Is there an actual harmony of the spheres? A chance discovery by a team of researchers has provided experimental evidence that stars might generate sound. They announced their discovery March 23, 2015.
Astronomers have used the words star and sound in the same sentence before. Asteroseismology is a study in which tiny oscillations within a star can be used to probe its internal structure. In those sorts of studies, astronomers effectively turn tiny variations in a star’s light into sounds. See a video about asteroseismology below.
Now a group of physicists is talking about something else: actual sound generated by the stars themselves. The scientists – including Dr John Pasley of the Department of Physics at University of York – said in a statement:
The study of fluids in motion – now known as hydrodynamics – goes back to the Egyptians, so it is not often that new discoveries are made. However when examining the interaction of an ultra-intense laser with a plasma target, the team observed something unexpected.
Scientists … realized that in the trillionth of a second after the laser strikes, plasma flowed rapidly from areas of high density to more stagnant regions of low density, in such a way that it created something like a traffic jam. Plasma piled up at the interface between the high and low density regions, generating a series of pressure pulses: a sound wave.
However, the sound generated was at such a high frequency that it would have left even bats and dolphins struggling! With a frequency of nearly a trillion hertz, the sound generated was not only unexpected, but was also at close to the highest frequency possible in such a material – six million times higher than that which can be heard by any mammal!
Pasley, who worked with scientists from the Tata Institute of Fundamental Research in Mumbai, India, and the Science and Technology Facilities Council’s Central Laser Facility in Oxfordshire, said:
One of the few locations in nature where we believe this effect would occur is at the surface of stars. When they are accumulating new material stars could generate sound in a very similar manner to that which we observed in the laboratory – so the stars might be singing – but, since sound cannot propagate through the vacuum of space, no one can hear them.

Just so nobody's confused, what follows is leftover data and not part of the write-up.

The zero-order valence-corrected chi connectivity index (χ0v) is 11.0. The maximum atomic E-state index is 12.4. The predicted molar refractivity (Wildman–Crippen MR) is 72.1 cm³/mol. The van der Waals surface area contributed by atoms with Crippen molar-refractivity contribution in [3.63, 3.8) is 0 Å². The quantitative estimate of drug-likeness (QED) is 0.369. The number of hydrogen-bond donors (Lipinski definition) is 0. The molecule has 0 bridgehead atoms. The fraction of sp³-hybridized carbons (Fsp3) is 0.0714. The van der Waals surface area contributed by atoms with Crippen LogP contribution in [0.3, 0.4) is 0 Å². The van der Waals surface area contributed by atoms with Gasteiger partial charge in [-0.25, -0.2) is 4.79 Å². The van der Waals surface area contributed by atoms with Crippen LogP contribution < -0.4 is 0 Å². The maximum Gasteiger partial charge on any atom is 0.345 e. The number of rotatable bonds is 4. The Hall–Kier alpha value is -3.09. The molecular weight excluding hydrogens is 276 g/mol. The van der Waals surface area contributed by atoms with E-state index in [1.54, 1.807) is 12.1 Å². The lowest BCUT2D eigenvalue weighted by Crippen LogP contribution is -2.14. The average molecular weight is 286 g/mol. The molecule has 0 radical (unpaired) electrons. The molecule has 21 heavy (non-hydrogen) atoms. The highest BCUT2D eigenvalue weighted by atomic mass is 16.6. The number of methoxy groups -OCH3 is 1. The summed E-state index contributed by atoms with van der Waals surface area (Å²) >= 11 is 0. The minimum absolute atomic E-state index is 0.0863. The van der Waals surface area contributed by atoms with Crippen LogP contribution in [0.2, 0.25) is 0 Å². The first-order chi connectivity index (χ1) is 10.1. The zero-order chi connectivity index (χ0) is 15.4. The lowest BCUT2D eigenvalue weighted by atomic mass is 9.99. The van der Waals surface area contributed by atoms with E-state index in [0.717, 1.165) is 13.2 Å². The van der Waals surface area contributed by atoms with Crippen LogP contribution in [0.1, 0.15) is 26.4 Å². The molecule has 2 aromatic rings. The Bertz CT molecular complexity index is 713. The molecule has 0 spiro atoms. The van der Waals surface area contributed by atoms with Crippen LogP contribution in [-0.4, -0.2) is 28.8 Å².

One use of the technique of asteroseismology is in the search for exoplanets. That’s because tiny variations in a star’s light – the same little oscillations in starlight that are converted to sound during asteroseismology – also sometimes reveal planets passing in front of their stars. You might enjoy looking at this page from NASA’s Kepler mission, where you’ll find links to sound files that they describe as the sonification of light curves of the stars examined during the mission in its search for exoplanets. NASA says:
The light curves contain certain frequencies of brightness variation that are akin to sound waves, but the frequencies are not audible to the human ear. In the sonification process, those inaudible frequencies are analyzed by a mathematical technique called fourier analysis and then scaled to frequencies that the human ear can hear.
Bottom line: We talk about two different things in this post … first, asteroseismology, by which astronomers turn starlight into sound in order to study stars and find exoplanets. Secondly, we report on a new finding – by plasma physicists at University of York, the Tata Institute of Fundamental Research in Mumbai, India, and the Science and Technology Facilities Council’s Central Laser Facility in Oxfordshire – suggesting that stars may generate sounds of their own. If they do, no one can hear them in the vacuum of space.
Deborah Byrd created the EarthSky radio series in 1991 and founded EarthSky.org in 1994. Today, she serves as Editor-in-Chief of this website. She has won a galaxy of awards from the broadcasting and science communities, including having an asteroid named 3505 Byrd in her honor. A science communicator and educator since 1976, Byrd believes in science as a force for good in the world and a vital tool for the 21st century. "Being an EarthSky editor is like hosting a big global party for cool nature-lovers," she says.